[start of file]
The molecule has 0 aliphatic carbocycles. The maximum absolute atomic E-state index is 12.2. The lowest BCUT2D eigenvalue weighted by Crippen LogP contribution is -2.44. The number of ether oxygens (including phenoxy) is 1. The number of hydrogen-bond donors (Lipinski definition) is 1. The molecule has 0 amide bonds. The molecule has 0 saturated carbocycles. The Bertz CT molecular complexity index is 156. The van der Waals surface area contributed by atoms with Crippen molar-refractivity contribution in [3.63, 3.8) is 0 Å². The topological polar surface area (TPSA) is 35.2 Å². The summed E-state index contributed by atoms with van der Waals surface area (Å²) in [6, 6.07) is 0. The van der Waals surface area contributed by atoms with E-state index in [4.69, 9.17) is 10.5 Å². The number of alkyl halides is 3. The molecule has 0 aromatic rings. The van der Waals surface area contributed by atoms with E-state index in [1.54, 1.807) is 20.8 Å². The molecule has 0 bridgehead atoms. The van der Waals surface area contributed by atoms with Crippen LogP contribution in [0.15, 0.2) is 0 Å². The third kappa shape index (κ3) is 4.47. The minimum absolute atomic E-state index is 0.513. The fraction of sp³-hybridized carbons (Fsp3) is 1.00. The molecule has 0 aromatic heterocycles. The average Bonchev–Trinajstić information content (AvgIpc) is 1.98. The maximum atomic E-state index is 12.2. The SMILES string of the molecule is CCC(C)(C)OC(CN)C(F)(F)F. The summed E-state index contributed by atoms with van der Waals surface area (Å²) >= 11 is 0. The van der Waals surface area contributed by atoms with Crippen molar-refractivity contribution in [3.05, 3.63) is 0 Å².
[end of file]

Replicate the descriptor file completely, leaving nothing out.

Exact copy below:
The molecule has 0 aliphatic carbocycles. The maximum absolute atomic E-state index is 12.2. The lowest BCUT2D eigenvalue weighted by Crippen LogP contribution is -2.44. The number of ether oxygens (including phenoxy) is 1. The number of hydrogen-bond donors (Lipinski definition) is 1. The molecule has 0 amide bonds. The molecule has 0 saturated carbocycles. The Bertz CT molecular complexity index is 156. The van der Waals surface area contributed by atoms with Crippen molar-refractivity contribution in [3.63, 3.8) is 0 Å². The topological polar surface area (TPSA) is 35.2 Å². The summed E-state index contributed by atoms with van der Waals surface area (Å²) in [6, 6.07) is 0. The van der Waals surface area contributed by atoms with E-state index in [4.69, 9.17) is 10.5 Å². The number of alkyl halides is 3. The molecule has 0 aromatic rings. The van der Waals surface area contributed by atoms with E-state index in [1.54, 1.807) is 20.8 Å². The molecule has 0 bridgehead atoms. The van der Waals surface area contributed by atoms with Crippen LogP contribution in [0.15, 0.2) is 0 Å². The third kappa shape index (κ3) is 4.47. The minimum absolute atomic E-state index is 0.513. The fraction of sp³-hybridized carbons (Fsp3) is 1.00. The molecule has 0 aromatic heterocycles. The average Bonchev–Trinajstić information content (AvgIpc) is 1.98. The maximum atomic E-state index is 12.2. The SMILES string of the molecule is CCC(C)(C)OC(CN)C(F)(F)F. The summed E-state index contributed by atoms with van der Waals surface area (Å²) >= 11 is 0. The van der Waals surface area contributed by atoms with Crippen molar-refractivity contribution in [3.05, 3.63) is 0 Å².